- Ending his review of Moiré's first full-length, Shelter, Andrew Ryce pointed out, "Moiré's debut album does a better job of showcasing his potential than realizing it." Whether or not you agreed, the Londoner's Gel EP validates the notion that his best was yet to come. Where previous 12-inches for Werkdiscs and Rush Hour grappled with reconciling avant inclinations with classic club ideas, this outing for R&S streamlines both modes into four oily, robust packages of no-nonsense dance music.
"Let Down" sets the tone with gnarled, low-tempo house, swaggering forth like a mechanized Gary Glitter beat. Its synth palette sounds as if made of laser beams and neon diodes, and the bassline that joins intermittently adds off-kilter funk to an otherwise lumbering stomp. Moiré leans into stranger rhythms on "Blind" and "Gel," but they're bonafide jams all the same. With its wonky beat and disjointed melodic layers, the latter feels a bit off-handed for a title track, but the blunted, unkempt session is sure to lock in curious heads. "Blind," however, zeroes in on the dance floor, attempting little more than to ride a blown-out groove through five-plus minutes of twitchy synths and skittish bass notes.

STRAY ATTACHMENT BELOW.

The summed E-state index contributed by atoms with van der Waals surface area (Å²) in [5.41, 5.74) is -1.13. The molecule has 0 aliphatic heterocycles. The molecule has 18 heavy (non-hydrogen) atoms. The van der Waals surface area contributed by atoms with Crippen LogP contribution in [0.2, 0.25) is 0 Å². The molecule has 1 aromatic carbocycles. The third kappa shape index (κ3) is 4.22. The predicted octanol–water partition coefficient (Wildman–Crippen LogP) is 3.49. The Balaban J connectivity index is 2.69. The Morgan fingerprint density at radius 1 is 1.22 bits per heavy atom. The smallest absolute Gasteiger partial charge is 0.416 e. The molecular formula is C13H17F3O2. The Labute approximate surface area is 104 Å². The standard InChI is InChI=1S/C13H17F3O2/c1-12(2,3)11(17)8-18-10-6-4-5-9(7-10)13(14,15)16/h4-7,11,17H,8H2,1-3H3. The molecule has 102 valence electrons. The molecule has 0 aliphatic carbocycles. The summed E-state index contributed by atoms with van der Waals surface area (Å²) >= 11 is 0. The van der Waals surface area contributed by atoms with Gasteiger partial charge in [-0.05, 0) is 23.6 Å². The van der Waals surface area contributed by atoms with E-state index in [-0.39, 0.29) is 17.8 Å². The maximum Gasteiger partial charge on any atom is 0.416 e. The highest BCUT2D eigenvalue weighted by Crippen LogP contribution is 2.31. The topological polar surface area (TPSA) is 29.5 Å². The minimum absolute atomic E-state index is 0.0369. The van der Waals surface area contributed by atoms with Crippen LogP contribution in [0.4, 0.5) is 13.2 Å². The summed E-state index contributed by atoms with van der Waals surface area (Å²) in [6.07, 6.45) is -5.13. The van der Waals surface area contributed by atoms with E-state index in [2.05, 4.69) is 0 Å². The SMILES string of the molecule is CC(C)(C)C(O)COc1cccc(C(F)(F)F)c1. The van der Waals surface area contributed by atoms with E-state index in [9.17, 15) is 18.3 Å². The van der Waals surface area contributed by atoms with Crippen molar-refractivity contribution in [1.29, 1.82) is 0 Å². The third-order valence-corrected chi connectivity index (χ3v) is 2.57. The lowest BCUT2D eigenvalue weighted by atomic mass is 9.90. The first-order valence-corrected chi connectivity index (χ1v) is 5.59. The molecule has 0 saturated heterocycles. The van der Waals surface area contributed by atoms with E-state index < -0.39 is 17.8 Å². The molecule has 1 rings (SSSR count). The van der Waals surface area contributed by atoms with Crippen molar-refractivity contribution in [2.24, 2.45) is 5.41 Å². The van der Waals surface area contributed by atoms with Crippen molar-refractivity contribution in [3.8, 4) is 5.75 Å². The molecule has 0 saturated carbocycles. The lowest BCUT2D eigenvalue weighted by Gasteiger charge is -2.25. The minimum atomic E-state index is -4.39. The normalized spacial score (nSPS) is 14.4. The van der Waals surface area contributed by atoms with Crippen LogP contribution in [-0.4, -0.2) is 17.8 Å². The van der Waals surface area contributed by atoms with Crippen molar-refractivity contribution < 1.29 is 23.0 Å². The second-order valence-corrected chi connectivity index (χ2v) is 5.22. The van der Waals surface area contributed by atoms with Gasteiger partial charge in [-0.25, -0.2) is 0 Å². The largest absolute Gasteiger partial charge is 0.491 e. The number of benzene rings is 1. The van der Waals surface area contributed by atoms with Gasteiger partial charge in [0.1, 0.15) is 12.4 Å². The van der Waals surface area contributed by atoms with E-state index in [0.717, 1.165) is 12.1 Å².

It all works very well, but Gel's crowning achievement is "STFN," where we finally hear Moiré drop the heady stuff and give us something huge. This one is all testosterone and slap—between the throbbing sub, flashy FX, cocky shouts and seductive drum-machine bounce, "STFN" makes aggro house music verge on sexual. Something in the way Moiré strikes that canny balance sounds like a revelation for a dyed-in-the-wool outsider.
A1 Let Down